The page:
The ancestral roots of the Santa Clara people have been traced to the pueblos in the Mesa Verde region in southwestern Colorado. When that area began to get dry between about 1100 and 1300, some of the people migrated to the Chama River Valley and constructed Poshuouinge (about 3 miles south of what is now Abiquiu on the edge of the mesa above the Chama River). Eventually reaching two and three stories high with up to 700 rooms on the ground floor, Poshuouinge was inhabited from about 1375 to about 1475. Drought then again forced the people to move, some of them going to the area of Puye (on the eastern slopes of the Pajarito Plateau of the Jemez Mountains) and others to Ohkay Owingeh (San Juan Pueblo, along the Rio Grande). Beginning around 1580, drought forced the residents of the Puye area to relocate closer to the Rio Grande and they founded what we now know as Santa Clara Pueblo on the west bank of the river, between San Juan and San Ildefonso Pueblos.

In 1598 Spanish colonists from nearby Yunque (the seat of Spanish government near San Juan Pueblo) brought the first missionaries to Santa Clara. That led to the first mission church being built around 1622. However, the Santa Clarans chafed under the weight of Spanish rule like the other pueblos did and were in the forefront of the Pueblo Revolt of 1680. One pueblo resident, a mixed black and Tewa man named Domingo Naranjo, was one of the rebellion's ringleaders. When Don Diego de Vargas came back to the area in 1694, he found most of the Santa Clarans on top of nearby Black Mesa (with the people of San Ildefonso). An extended siege didn't subdue them so eventually, the two sides negotiated a treaty and the people returned to their pueblo. However, successive invasions and occupations by northern Europeans took their toll on the tribe over the next 250 years. The Spanish flu pandemic in 1918 almost wiped them out.

Today, Santa Clara Pueblo is home to as many as 2,600 people and they comprise probably the largest per capita number of artists of any North American tribe (estimates of the number of potters run as high as 1-in-4 residents).

Today's pottery from Santa Clara is typically either black or red. It is usually highly polished and designs might be deeply carved or etched ("sgraffito") into the pot's surface. The water serpent, ("avanyu"), is a traditional design motif of Santa Clara pottery. Another motif comes from the legend that a bear helped the people find water during a drought. The bear paw has appeared on their pottery ever since.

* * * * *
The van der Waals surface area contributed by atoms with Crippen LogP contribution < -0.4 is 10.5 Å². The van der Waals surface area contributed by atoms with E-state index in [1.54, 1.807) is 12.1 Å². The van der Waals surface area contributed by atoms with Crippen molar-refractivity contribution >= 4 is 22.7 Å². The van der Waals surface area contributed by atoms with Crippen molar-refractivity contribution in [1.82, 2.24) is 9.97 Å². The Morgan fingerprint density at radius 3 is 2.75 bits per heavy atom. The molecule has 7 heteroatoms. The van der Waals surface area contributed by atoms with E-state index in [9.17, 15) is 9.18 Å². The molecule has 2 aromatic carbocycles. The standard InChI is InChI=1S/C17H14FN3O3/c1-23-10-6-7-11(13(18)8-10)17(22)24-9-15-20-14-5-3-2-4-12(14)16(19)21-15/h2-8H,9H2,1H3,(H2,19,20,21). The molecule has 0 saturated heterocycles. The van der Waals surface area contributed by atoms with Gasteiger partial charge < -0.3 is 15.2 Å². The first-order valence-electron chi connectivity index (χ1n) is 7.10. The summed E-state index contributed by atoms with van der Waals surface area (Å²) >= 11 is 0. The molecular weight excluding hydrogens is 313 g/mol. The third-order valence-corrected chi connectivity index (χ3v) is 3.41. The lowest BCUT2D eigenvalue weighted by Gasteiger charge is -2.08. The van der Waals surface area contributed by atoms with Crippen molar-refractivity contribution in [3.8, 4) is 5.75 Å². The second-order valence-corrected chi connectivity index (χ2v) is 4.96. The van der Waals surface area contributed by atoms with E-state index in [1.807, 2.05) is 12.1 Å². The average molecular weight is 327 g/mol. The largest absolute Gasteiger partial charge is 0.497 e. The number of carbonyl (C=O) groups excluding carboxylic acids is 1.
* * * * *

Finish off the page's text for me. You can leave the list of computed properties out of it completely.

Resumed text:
One of the reasons for the distinction this pueblo has received is because of the evolving artistry the potters have brought to the craft. Not only did this pueblo produce excellent black and redware, several notable innovations helped move pottery from the realm of utilitarian vessels into the domain of art. Different styles of polychrome redware emerged in the 1920's-1930's. In the early 1960's experiments with stone inlay, incising and double firing began. Modern potters have also extended the tradition with unusual shapes, slips and designs, illustrating what one Santa Clara potter said: "At Santa Clara, being non-traditional is the tradition." (This refers strictly to artistic expression; the method of creating pottery remains traditional).

Santa Clara Pueblo is home to a number of famous pottery families: Tafoya, Baca, Gutierrez, Naranjo, Suazo, Chavarria, Garcia, Vigil, Tapia - to name a few.

Harvest, Santa Clara Pueblo c. 1912
Courtesy Museum of New Mexico Neg. No. 4128

Santa Clara Pueblo c. 1920
Courtesy Museum of New Mexico Neg. No. 4214

Santa Clara Pueblo location map
For more info:
at Wikipedia
Pueblos of the Rio Grande, Daniel Gibson, ISBN-13:978-1-887896-26-9, Rio Nuevo Publishers, 2001
Upper photo courtesy of Einar Kvaran, Creative Commons Attribution-Share Alike 3.0 Unported License

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Seed Pots

Acoma, Hopi, Isleta, Jemez, Laguna, San Felipe, San Ildefonso, San Juan, Santa Clara
Seed pot jar
Sandra Victorino
Acoma Pueblo
Micaceous black Hopi seed pot
Preston Duwyenie
Hopi
Santa Clara Pueblo seed pot
Camilio Tafoya
Santa Clara Pueblo
 

It was a matter of survival to the ancient Native American people that seeds be stored properly until the next planting season. Small, hollow pots were made to ensure that the precious seeds would be kept safe from moisture, light and rodents. After seeds were put into the pot, the small hole in the pot was plugged. The following spring the plug was removed and the seeds were shaken from the pot directly onto the planting area.

Today, seed pots are no longer necessary due to readily available seeds from commercial suppliers. However, seed pots continue to be made as beautiful, decorative works of art. The sizes and shapes of seed pots have evolved and vary greatly, depending on the vision of Clay Mother as seen through the artist. The decorations vary, too, from simple white seed pots with raised relief to multi-colored painted, raised relief and sgraffito designs, sometimes with inlaid gemstones and silver lids.

 
Seed pot with sgraffito design and silver lid

Debra Duwyenie
Santa Clara Pueblo
Jemez Pueblo seed pot

Dominique Toya
Jemez Pueblo
Acoma Pueblo seed pot

Lucy Lewis
Acoma Pueblo